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Home / Columns / Build a society that respects individual choice | Opinion

Build a society that respects individual choice | Opinion

Demonising doctors and families who force individuals to undergo conversion therapy is the easy bit. The far harder part is the work that must go into building an affirmative society that is respectful of individual choice

columns Updated: May 29, 2020 19:40 IST
In 2018, the Indian Psychiatric Association clarified that homosexuality is not a mental illness but stopped short of calling for an explicit ban on conversion therapy. Doctors who practise it face no action
In 2018, the Indian Psychiatric Association clarified that homosexuality is not a mental illness but stopped short of calling for an explicit ban on conversion therapy. Doctors who practise it face no action(Amal KS/HT PHOTO)

K’s parents prided themselves on being educated and liberal and yet, when he told them he was gay, he remembers his mother saying: “You don’t have to flaunt it. After all we do live in society.” K is one of the lucky ones, unlike the many, who, when they come out to their families, are dragged off to psychiatrists, counsellors, godmen and sundry quacks for a “cure”.

The suicide of a woman from Kerala has ignited conversation on this so-called “conversion therapy”. There is talk of legal options in some activist circles. An online petition wants mental health practitioners to pledge support to LGBTQI+ people. Four different professional organisations such as the Centre for Mental Health Law & Policy have issued statements debunking it.

Conversion therapy has “absolutely no scientific basis,” says Vikram Patel, psychiatrist and professor of global health at Harvard Medical School. “It has been prohibited by every major psychiatric association in the world, including India.”

And, yet, it persists, often with tragic consequences. “I’ve heard some heart-rending stories,” says Rafiul Rahman, founder of the Queer Muslim Project. Stories where individuals are subject to a range of often-violent interventions from medication, electroconvulsive therapy, forced institutionalisation and even exorcism. “It distorts your idea of self and leaves a scar,” says Rahman.

The therapy continues because there is a demand for it. Families, influenced by religious prohibition on same sex relationships, buy into ideas of what is “normal”. Also, the thought that a child might have autonomy in sexual choice flies in the face of parental authority. But, says Patel, “You cannot change someone’s fundamental nature or their fundamental right to be who they are.”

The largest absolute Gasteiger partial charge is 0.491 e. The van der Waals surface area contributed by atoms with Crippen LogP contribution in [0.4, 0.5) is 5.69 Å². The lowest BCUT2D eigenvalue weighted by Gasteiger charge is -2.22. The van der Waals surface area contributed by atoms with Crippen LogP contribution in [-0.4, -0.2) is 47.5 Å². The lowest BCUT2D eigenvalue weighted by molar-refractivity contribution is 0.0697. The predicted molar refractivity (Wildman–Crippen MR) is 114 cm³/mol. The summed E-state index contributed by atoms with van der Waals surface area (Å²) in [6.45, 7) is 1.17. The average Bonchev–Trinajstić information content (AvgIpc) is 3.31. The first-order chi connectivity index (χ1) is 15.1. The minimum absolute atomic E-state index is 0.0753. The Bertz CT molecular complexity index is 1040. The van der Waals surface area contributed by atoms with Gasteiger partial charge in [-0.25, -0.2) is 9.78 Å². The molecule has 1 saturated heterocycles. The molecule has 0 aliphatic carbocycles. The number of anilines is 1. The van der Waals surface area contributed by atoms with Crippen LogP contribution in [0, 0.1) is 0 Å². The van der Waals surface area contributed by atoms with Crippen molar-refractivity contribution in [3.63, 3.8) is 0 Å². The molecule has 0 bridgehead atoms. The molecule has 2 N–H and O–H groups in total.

It’s an idea reflected in two Supreme Court judgments. Both Nalsa, which granted legal recognition to transgenders, and Section 377, which decriminalised same-sex relations, and affirmed the right of citizens to live with human dignity.

“Conversion therapy goes against the grain of the 377 judgment,” says Saurabh Kirpal, one of the lawyers in the petition. “It amounts to physical and psychological torture and negates the humanity of individuals by rejecting their sexual choices.”

In 2018, the Indian Psychiatric Association clarified that homosexuality is not a mental illness but stopped short of calling for an explicit ban on conversion therapy. Doctors who practise it face no action. But, says Patel: “If doctors choose to not follow science, they should lose their licence.”

Perhaps we need more centres like the Mariwala Health Initiative that teaches queer affirmative counselling to mental health professionals. Says its director Raj Mariwala: “There’s a much wider work that needs to be done if we are to be truly inclusive.” Demonising doctors and families who force individuals to undergo conversion therapy is the easy bit. The far harder part is the work that must go into building an affirmative society that is respectful of individual choice. It’s an effort where we all — media, professionals, entertainers, teachers — can play a role in writing a new script.

Namita Bhandare writes on gender
The views expressed are personal
ht epaper

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